As artificial intelligence (AI) and machine learning tools become more widely adopted in various products and industries, the NRC has begun studying what roles these technologies can play in commercial nuclear power operations. On April 21, as part of its study, the NRC’s Office of Nuclear Regulatory Research requested public comments on the role of these technologies “in the various phases of nuclear power generation operational experience and plant management.”
The US Supreme Court rang eight bells on March 29, rejecting the petition by US Navy sailors to review last year’s Ninth Circuit decision upholding dismissal of their lawsuit in Cooper v. Tokyo Electric Power Co. Holdings Inc. The Supreme Court’s rejection ends the long-running litigation stemming from claims of injury by US Navy sailors deployed to Japan to provide humanitarian assistance after the March 2011 earthquake and tsunami off the coast of Japan. The sailors claimed injury from radiation emitted from the damaged Fukushima-Daichi power plant and sued plant operator Tokyo Electric Power Holdings Inc. (TEPCO) and reactor designer General Electric Company (GE) for negligence, strict product liability, and wrongful death.
The NRC recently held a meeting to discuss the path forward on its plans to address inconsistencies between the two primary licensing paths for new reactors. The agency estimates that its streamlining effort will result in net averted costs to industry and the NRC of tens of millions of dollars. Comments on the first phase of this undertaking are due in April, and interested stakeholders should consider taking advantage of this opportunity to influence agency policy.
The NRC held a public meeting on January 26 to discuss potential options for licensing fusion energy systems. This meeting is part of the NRC’s work to develop regulations to license and regulate advanced nuclear reactors as directed by the Nuclear Energy Innovation and Modernization Act (NEIMA).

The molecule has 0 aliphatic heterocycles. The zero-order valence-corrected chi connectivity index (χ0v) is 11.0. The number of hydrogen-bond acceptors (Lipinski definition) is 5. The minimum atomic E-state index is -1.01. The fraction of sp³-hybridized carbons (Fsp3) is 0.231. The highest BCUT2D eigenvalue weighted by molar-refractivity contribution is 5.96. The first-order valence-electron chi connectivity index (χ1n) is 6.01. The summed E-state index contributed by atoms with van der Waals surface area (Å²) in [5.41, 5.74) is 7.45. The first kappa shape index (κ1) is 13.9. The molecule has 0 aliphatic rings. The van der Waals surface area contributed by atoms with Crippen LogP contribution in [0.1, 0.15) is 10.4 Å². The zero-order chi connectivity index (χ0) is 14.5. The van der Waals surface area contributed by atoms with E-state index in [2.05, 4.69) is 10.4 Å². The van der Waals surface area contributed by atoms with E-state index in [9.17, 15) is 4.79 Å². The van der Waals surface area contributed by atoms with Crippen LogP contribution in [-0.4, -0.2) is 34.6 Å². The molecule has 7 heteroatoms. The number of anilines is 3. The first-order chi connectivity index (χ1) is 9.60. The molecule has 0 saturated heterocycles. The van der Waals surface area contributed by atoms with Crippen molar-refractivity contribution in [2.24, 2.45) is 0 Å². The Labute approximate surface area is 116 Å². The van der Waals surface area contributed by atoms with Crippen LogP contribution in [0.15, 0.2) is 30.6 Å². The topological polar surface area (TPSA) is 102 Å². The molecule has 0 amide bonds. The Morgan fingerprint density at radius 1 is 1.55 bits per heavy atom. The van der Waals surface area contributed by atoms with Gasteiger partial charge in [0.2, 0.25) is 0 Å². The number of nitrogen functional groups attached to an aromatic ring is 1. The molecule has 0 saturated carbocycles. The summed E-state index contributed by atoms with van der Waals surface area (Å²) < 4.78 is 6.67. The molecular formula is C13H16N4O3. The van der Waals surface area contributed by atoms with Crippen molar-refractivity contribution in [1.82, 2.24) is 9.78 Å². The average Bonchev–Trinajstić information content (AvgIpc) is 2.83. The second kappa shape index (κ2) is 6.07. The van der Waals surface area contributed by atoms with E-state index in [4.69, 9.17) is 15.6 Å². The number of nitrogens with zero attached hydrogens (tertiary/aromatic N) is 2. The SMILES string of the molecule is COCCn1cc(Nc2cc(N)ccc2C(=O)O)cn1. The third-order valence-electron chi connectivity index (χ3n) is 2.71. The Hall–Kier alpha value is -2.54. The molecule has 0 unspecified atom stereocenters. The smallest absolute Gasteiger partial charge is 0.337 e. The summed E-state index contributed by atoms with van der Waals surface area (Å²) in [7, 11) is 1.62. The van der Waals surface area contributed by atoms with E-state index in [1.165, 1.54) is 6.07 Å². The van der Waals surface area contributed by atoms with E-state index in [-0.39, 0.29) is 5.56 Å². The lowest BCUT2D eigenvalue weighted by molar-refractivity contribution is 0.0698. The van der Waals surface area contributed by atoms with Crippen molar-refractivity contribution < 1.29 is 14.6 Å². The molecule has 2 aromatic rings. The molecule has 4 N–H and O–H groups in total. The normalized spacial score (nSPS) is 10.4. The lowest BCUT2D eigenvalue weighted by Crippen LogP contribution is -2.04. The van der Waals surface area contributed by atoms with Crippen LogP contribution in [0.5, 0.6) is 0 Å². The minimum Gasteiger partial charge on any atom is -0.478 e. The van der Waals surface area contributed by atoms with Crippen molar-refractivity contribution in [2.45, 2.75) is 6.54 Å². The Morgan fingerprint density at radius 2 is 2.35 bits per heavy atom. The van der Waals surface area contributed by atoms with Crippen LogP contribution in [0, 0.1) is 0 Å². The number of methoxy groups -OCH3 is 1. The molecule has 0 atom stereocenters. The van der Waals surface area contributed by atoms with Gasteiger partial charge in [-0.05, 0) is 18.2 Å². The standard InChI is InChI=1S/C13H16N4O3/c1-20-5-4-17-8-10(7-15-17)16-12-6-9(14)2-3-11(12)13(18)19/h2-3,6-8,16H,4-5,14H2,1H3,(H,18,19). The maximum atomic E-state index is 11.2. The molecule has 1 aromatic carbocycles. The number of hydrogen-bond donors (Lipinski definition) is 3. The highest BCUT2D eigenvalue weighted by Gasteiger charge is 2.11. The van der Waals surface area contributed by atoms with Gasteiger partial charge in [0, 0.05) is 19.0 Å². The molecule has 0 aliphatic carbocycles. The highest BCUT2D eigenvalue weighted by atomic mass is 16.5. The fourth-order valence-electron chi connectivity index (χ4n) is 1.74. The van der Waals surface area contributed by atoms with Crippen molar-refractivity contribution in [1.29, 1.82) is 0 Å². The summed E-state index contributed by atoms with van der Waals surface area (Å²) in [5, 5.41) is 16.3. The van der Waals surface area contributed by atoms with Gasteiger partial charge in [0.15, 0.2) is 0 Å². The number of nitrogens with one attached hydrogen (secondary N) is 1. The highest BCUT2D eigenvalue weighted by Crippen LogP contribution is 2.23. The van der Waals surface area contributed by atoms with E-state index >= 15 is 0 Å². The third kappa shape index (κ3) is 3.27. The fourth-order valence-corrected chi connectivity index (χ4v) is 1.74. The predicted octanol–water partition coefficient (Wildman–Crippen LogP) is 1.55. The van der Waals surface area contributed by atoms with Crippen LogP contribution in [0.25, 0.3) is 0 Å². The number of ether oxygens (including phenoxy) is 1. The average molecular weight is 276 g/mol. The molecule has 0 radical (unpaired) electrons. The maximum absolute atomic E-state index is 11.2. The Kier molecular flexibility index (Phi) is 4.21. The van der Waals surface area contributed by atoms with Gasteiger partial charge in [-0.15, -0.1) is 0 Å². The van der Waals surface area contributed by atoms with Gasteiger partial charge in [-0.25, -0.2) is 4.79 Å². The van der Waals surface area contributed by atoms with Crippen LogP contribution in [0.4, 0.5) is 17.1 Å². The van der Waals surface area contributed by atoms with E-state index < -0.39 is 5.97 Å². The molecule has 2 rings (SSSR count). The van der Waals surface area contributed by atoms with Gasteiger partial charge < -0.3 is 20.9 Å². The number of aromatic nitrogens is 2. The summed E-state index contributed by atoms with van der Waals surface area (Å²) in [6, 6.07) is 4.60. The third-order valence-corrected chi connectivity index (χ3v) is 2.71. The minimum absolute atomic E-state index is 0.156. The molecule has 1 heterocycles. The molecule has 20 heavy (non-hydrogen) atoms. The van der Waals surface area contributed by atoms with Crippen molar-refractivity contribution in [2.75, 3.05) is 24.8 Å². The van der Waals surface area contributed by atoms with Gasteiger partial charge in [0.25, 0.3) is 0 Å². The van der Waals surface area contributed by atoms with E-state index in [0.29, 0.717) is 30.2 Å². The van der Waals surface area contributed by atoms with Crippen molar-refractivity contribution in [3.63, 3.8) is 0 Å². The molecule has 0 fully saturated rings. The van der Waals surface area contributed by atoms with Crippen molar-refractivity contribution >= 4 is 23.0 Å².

The Consolidated Appropriations Act, 2021, signed into law on December 27, includes the Energy Act of 2020 (Energy Act) and the Taxpayer Certainty and Disaster Tax Relief Act of 2020 (Taxpayer Act), which contains tax provisions important to the energy sector.
Is it science fiction to consider living on the moon or traveling to Mars in only a few months? Maybe not. The US government is promoting technologies to place nuclear reactors in space to power human existence on the moon and to propel spacecraft to Mars.
The Senate Environment and Public Works Committee voted to send S. 4897, the American Nuclear Infrastructure Act of 2020, to the Senate floor on December 2. Senator John Barrasso (R-WY) sponsored the bill, with Senators Mike Crapo (R-ID), Cory Booker (D-NJ), Sheldon Whitehouse (D-RI), and Shelley Moore Capito (R-WV) as bipartisan cosponsors.
The Nuclear Regulatory Commission (NRC) wants your input on its advanced reactor rulemaking activities on a rolling basis, so it announced that it will periodically place “preliminary proposed rule language” on the federal rulemaking website under Docket ID NRC-2019-0062.
The suspense is over. The US Department of Energy (DOE) announced yesterday that it had awarded $80 million each to TerraPower and X-energy under the Advanced Reactor Demonstration Program (ARDP) for them to build two advanced nuclear reactors that can be operational within seven years.
The commissioners of the Nuclear Regulatory Commission (NRC) approved almost all of the staff’s proposed approach for adding a new part to its regulations, 10 CFR Part 53, to govern licensing of advanced nuclear reactors.